Sunday, June 8, 2008

No answers from the Sunday Times economics comedian, only dim questions

Is the economy grinding to a halt?

David weighs in by conceding that things are as bad as everyone else apart from him said they were going to be. I think it is the fact that his own grotty East London abode's value is in freefall means that its now a crisis. The comments under the article however, pulling David Smith up on his assumed naiivety of his readership, and his appeal to people's short memories of his eariler denials are priceless.

Posted by paul @ 01:47 PM (1079 views)
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6 thoughts on “No answers from the Sunday Times economics comedian, only dim questions

  • Not from the BBC however – sorry about that.

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  • I was thinking the same, far too sensationalist for the BBC!

    Oh look it’s our pal David “recession? what recession?” Smith. He seems to think disposable income will keep growing, despite higher fuel costs, utility bills, food prices, mortgage payments, etc. Also no mention of the fact that unemployment is a lagging indicator. Why do the Times employ this fool?

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  • whiteknight says:

    Nothing has been converted from a model to basket case.

    Nobody who was previously mighty has now become a liability or fallen from greatness.

    It was never the case.

    People were simply entirely wrong in their assessment.

    There was a new type of welfare called cheap credit that masked problems. And we have seen what welfare does to people. Often it destroys them , their ability to behave well towards other people and their ability to look after themselves.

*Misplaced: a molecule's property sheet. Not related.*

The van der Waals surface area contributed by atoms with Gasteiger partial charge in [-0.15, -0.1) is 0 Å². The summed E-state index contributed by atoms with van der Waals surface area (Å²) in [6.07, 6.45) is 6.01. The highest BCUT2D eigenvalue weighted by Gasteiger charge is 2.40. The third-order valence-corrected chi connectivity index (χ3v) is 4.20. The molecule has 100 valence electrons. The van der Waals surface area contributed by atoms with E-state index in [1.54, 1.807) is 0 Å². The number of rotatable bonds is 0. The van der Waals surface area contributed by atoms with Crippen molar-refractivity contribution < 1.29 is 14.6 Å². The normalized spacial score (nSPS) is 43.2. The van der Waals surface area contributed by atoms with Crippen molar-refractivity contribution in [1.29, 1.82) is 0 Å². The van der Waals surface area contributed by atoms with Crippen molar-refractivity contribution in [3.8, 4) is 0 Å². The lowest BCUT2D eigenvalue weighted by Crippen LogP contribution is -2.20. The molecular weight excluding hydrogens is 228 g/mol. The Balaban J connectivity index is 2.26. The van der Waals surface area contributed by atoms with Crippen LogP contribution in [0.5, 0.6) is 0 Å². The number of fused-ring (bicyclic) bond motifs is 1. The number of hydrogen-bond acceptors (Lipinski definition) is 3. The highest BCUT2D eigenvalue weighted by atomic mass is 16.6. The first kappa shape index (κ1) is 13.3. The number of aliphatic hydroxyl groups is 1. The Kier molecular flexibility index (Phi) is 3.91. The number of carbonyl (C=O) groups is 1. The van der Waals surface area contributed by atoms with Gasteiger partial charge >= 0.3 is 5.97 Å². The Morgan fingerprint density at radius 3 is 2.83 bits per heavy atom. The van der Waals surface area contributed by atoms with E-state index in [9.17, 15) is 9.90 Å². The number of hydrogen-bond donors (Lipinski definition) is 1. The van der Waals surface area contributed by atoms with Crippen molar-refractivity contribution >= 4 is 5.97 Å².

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  • I figured that when I read the headline Paul, couldnt have the BBC putting out such a headline could we (LOL)

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  • whiteknight says:

    Lets also be clear: “Having met the banks, he has taken their criticism of the Bank in recent months on board”

    This is a nonsense. Who are the banks to be handing out any criticism? They are just annoyed the bank didn’t bail them all out quicker, thereby accelerating the inevitable moves we have seen since.

    What a crock.

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  • I’m puzzled by his claims for an increase in ‘real disposable household incomes’ – I wonder how that’s calculated…?

    However, he does well to remind people that in the run-up to the last downturn, the govt had a budget surplus. Although the war chest was nothing like big enough, it was a far better starting point than the deficit we have today.

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